How useful is Matza’s concept of drift in understanding youth offending and desistance from offending.
This essay will explore the patterns that link empirical evidence to Matza’s theoretical concept of ‘drift’ and its value in understanding youth offending and desistance from offending. The essay will further argue why contemporary society should have a multidimensional explanation for youth offending, and why it is not enough to judge offences based simply on a structural or material explanation. There are multiple dimensions that affect juveniles, all important as the next in understanding youth offending and how it can affect this concept of drift. In addition, this paper will define the idea for a youths struggle for subjectivity, looking at back ground and foreground factors that may influence or attract a young person to offend in particular ways.
Key dimensions of juvenile crime
Kelly Richards (2011) describes juvenile offending as a unique policy and practise challenge throughout the entire system. Whilst there is a large percentage of crime perpetuated by juveniles, majority are likely to grow out of offending as they mature into adult hood; this phenomenon is directly linked to the age-crime curve. The age-crime curve illustrates the trajectory of offending behaviour though out the life course. Richards suggests that the curve depicts that in the early stages of life there is a large number of offences committed by youth. However, the graph also draws a distinct difference between non-violent and violent crime committed during this early stage of development, non-violent dominates. In addition to this there is a high portion of offences between the ages of 18 and 19 followed by a significant drop paralleling Matza’s theory of ‘drift’. Whilst there may be a large portion of juveniles coming in contact with the system, using the age-crime curve one can acknowledge that as people age there is a reduction of offending behaviour. The older an individual becomes the less likely they are to offend.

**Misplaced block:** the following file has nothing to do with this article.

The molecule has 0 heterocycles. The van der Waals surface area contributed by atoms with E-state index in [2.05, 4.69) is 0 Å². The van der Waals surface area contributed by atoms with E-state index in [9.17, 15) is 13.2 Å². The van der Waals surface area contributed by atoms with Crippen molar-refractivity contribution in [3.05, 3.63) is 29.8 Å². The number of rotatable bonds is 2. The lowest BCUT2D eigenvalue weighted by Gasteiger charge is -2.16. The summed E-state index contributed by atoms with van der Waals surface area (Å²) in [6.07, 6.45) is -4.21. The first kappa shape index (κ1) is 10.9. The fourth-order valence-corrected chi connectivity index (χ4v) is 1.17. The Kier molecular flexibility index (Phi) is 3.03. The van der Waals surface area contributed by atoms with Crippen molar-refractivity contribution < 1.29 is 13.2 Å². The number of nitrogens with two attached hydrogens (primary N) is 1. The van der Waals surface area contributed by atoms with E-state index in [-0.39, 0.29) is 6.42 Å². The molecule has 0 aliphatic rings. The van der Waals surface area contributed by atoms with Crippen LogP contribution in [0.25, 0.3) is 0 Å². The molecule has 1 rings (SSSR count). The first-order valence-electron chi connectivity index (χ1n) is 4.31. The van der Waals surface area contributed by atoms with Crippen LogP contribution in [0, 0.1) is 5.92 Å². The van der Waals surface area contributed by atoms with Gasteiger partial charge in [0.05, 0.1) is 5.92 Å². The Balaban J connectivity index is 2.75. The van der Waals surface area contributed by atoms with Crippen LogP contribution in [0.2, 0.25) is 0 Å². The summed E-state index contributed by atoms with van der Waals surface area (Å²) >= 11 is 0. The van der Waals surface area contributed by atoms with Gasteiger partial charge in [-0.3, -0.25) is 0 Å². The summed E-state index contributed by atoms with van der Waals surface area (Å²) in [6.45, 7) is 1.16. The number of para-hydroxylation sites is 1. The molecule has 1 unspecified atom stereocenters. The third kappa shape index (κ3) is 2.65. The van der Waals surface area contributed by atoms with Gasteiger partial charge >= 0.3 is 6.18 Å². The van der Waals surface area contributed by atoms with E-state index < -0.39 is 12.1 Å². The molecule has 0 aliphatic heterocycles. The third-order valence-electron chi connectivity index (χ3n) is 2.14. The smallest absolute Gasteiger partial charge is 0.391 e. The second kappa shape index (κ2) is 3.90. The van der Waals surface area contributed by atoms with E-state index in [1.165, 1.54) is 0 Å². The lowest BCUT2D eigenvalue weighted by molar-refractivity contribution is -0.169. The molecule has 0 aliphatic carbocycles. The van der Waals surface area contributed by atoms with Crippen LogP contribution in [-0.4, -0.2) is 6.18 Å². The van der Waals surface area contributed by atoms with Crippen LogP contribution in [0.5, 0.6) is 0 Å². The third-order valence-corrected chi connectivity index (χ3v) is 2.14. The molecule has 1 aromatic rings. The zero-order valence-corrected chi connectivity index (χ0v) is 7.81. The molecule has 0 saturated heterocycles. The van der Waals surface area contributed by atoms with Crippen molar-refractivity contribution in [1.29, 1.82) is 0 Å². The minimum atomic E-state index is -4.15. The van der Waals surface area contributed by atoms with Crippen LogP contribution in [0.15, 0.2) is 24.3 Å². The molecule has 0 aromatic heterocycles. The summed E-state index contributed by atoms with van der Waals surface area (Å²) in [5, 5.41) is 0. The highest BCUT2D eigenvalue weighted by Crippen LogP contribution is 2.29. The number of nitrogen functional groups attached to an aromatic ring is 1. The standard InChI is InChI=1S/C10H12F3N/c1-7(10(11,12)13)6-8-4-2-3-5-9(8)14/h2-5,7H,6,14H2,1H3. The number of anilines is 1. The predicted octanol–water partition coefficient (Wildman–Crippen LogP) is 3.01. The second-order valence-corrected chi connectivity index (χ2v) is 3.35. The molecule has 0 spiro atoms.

Adjudications from the children court show us that overwhelmingly, juveniles are committing property related offences as opposed to violent, against the person offences (Australian Bureau of Statistics, 2011-12). Statistics clearly identify a trend between non-violent offending and the decline of criminal activity through the life course. This illustrates a picture and shows that there is no need for harsh responses, due to the fact that offending patterns are mainly at the minor end of offending behaviour.
At the same time whilst media often focusses on young people as perpetrators, it rarely portrays young people as victims. McAra and McVie (2012) describe victimisation as exposure to risk suggesting that victimisation is actually a pathway into offending behaviour, meaning, young people that have been a victim of crime in the past are also likely to become offenders. For example, when are more likely to become victimised and in turn, have a much higher rate of criminal offences then that of their female counterparts.
The need for a multidimensional examination of crime
There is numerous, complex forces relating to juvenile offending, meaning that there is a need for a multidimensional examination of crime. Cuneen and White (2011) detail six separate dimensions that effect youth offending. Firstly, gender, males are five to six times more likely to have an experience with the criminal justice system. Secondly ethnicity as well as indigenous status is over represented, indigenous Australians are 4.5 times more likely to come into contact with the justice system. Attributed by background and foreground factors such as; colonialism, cultural destruction, the disintegration of the indigenous community and the destruction of family structures. Cuneen et al. also describe social class, family, drug and alcohol abuse as well as mental illness (comorbidity with drug abuse) as separate dimensions...
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